Open Access

Synthesis of silicalite-poly(furfuryl alcohol) composite membranes for oxygen enrichment from air

  • Li He1,
  • Dan Li1,
  • Kun Wang1,
  • Akkihebbal K Suresh2,
  • Jayesh Bellare2,
  • Tam Sridhar1 and
  • Huanting Wang1Email author
Nanoscale Research Letters20116:637

DOI: 10.1186/1556-276X-6-637

Received: 19 November 2011

Accepted: 30 December 2011

Published: 30 December 2011


Silicalite-poly(furfuryl alcohol) [PFA] composite membranes were prepared by solution casting of silicalite-furfuryl alcohol [FA] suspension on a porous polysulfone substrate and subsequent in situ polymerization of FA. X-ray diffraction, nitrogen sorption, thermogravimetric analysis, scanning electron microscopy, and energy-dispersive X-ray spectroscopy were used to characterize silicalite nanocrystals and silicalite-PFA composite membranes. The silicalite-PFA composite membrane with 20 wt.% silicalite loading exhibits good oxygen/nitrogen selectivity (4.15) and high oxygen permeability (1,132.6 Barrers) at 50°C. Silicalite-PFA composite membranes are promising for the production of oxygen-enriched air for various applications.


poly(furfuryl alcohol) silicalite composite membrane air separation


Oxygen-enriched air can be widely used in chemical industries, fermentation, biological digestion processes, and medical purposes [13]. For example, combustion with oxygen-enriched air can substantially reduce fuel consumption and improve energy efficiency, thereby lowering CO2 emission [2].

The cryogenic fractionation technology is commonly used to produce oxygen-enriched air with an oxygen purity of 99 vol.%. Pressure swing adsorption can yield 95 to 97 vol.% oxygen-enriched air [4]. The membrane technology has also been researched for oxygen separation from air. Over the past decades, polymeric gas separation membranes have attracted much attention, becoming one of the fastest growing branches of membrane technology. This is because polymeric membranes tend to be relatively inexpensive and can be easily fabricated into hollow fibers or spiral-wound modules [5, 6]. Some polymeric membranes such as silicone rubber, polyphenylene oxide, and cellulose triacetate have already been studied for oxygen enrichment [2, 3, 7]. However, because the molecular dimensions of O2 (3.46 Å) and N2 (3.64 Å) are close, producing pure oxygen is rather difficult as some nitrogen always permeates through the membrane [5]. The separation properties of existing polymeric membranes are still restricted by the trade-off trend between gas permeability and selectivity which was suggested by Robson [8]. Additional limitation of the polymeric membrane is that at elevated temperatures, the performance of the membrane will lose because of the segmental flexibility [9]. Therefore, the separation membranes with high O2/N2 selectivity and high flux are required to be competitive with other technologies.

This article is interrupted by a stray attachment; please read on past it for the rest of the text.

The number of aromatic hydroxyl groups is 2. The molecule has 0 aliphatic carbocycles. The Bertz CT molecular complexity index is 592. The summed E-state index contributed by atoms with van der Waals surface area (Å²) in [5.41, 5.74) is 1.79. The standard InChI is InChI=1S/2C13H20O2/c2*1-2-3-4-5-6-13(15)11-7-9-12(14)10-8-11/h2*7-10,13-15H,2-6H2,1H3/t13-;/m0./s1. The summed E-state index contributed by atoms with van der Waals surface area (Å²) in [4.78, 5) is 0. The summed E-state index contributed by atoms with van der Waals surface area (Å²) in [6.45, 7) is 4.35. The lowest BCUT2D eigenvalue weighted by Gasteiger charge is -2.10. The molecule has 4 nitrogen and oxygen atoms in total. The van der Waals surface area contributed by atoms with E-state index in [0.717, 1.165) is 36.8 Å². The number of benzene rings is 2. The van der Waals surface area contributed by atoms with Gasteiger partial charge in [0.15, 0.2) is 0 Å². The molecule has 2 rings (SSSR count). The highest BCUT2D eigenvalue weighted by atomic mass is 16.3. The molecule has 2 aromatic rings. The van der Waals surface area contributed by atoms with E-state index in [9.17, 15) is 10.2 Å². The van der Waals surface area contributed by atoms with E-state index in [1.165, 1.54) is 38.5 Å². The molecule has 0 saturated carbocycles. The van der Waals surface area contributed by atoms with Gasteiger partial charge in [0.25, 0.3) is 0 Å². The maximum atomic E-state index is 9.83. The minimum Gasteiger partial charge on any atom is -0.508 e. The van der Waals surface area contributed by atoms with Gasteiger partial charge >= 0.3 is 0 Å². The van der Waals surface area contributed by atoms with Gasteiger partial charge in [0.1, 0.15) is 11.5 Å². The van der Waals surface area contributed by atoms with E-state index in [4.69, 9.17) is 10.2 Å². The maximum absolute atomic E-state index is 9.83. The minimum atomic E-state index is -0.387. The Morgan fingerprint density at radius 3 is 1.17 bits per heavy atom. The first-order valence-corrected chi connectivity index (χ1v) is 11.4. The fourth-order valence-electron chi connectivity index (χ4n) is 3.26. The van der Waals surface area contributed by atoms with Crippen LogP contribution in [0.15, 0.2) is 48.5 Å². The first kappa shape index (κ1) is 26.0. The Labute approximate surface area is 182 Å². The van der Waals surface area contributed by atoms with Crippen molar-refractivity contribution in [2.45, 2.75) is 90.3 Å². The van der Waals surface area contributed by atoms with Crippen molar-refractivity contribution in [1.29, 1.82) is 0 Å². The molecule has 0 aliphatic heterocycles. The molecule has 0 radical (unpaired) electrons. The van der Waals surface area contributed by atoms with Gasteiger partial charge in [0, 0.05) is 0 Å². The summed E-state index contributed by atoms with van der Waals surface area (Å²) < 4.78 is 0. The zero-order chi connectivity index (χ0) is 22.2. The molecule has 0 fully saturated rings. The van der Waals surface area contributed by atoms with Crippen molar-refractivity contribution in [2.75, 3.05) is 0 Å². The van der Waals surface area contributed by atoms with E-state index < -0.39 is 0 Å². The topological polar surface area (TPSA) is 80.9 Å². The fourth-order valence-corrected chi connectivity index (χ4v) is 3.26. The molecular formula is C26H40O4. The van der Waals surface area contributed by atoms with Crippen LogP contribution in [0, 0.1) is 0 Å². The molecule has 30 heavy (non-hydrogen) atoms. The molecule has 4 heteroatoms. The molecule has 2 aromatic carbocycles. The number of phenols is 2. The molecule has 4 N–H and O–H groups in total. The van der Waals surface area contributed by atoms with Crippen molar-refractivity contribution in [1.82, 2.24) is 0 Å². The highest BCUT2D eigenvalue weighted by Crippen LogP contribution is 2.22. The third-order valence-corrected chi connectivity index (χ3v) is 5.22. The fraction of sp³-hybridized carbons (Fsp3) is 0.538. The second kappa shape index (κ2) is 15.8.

Inorganic molecular sieves (such as zeolites) exhibit good chemical and thermal stabilities and high gas flux and selectivity, but the fabrication of defect-free molecular sieve membranes remains a challenge. In recent decades, there has been significant interest in the development of synthesis methods of pinhole-free, mechanically stable, and inorganic-organic hybrid membranes to combine the advantages of both inorganic and organic membranes. Such kind of membrane is known as mixed matrix (or composite) membranes. Desirable composite membranes consist of well-dispersed particles without interfacial incompatibility and defects between the inorganic material and the polymer. Therefore, careful selection of a pair of polymer and inorganic material is very important. Polysulfones, polyarylates, polycarbonates, poly(arylethers), poly(arylketones), and polyimides are frequently used in industrial polymeric membrane gas separations. The commonly used inorganic materials include carbon molecular sieves, zeolites, mesoporous materials, activated carbons, carbon nanotubes, and metal-organic framework [10].

In the present work, we attempt to develop zeolite-polymer composite membranes for oxygen production from air. In particular, poly(furfuryl alcohol) [PFA] is chosen as the polymer matrix, and silicalite, as the molecular sieve additive. In the work previously conducted by one of the authors (Wang et al.), poly(furfuryl alcohol) was used to prepare a zeolite 4A polyfurfuryl alcohol nanocomposite membrane by vapor deposition polymerization of furfuryl alcohol [FA] [11, 12]. This composite membrane showed an O2/N2 selectivity as high as 8.2 and an oxygen permeance of 1.5 × 10-9 mol·m-2·s-1·Pa-1. To improve oxygen flux, silicalite is used in the present study because it has a larger pore size than the zeolite 4A. Silicalite is a pure silica MFI-type zeolite, which is composed of a uniform molecular-sized pore system with straight channels in the b-direction (5.4 Å × 5.6 Å) and sinusoidal channels in the a-direction (5.1Å × 5.5 Å) [13, 14].

Experimental details


One molar tetrapropylammonium hydroxide [TPAOH] aqueous solution and tetraethyl orthosilicate [TEOS] (99%), acrylamide [AM], N,N'-methylenebisacrylamide [MBAM], and FA (98%) were purchased from Sigma-Aldrich Corporation (Sydney, Victoria, Australia). A polysulfone ultrafiltration membrane (MWCO 30,000) was purchased from Sterlitech (GE Osmonics, Minnetonka, MN, USA) and used as the support.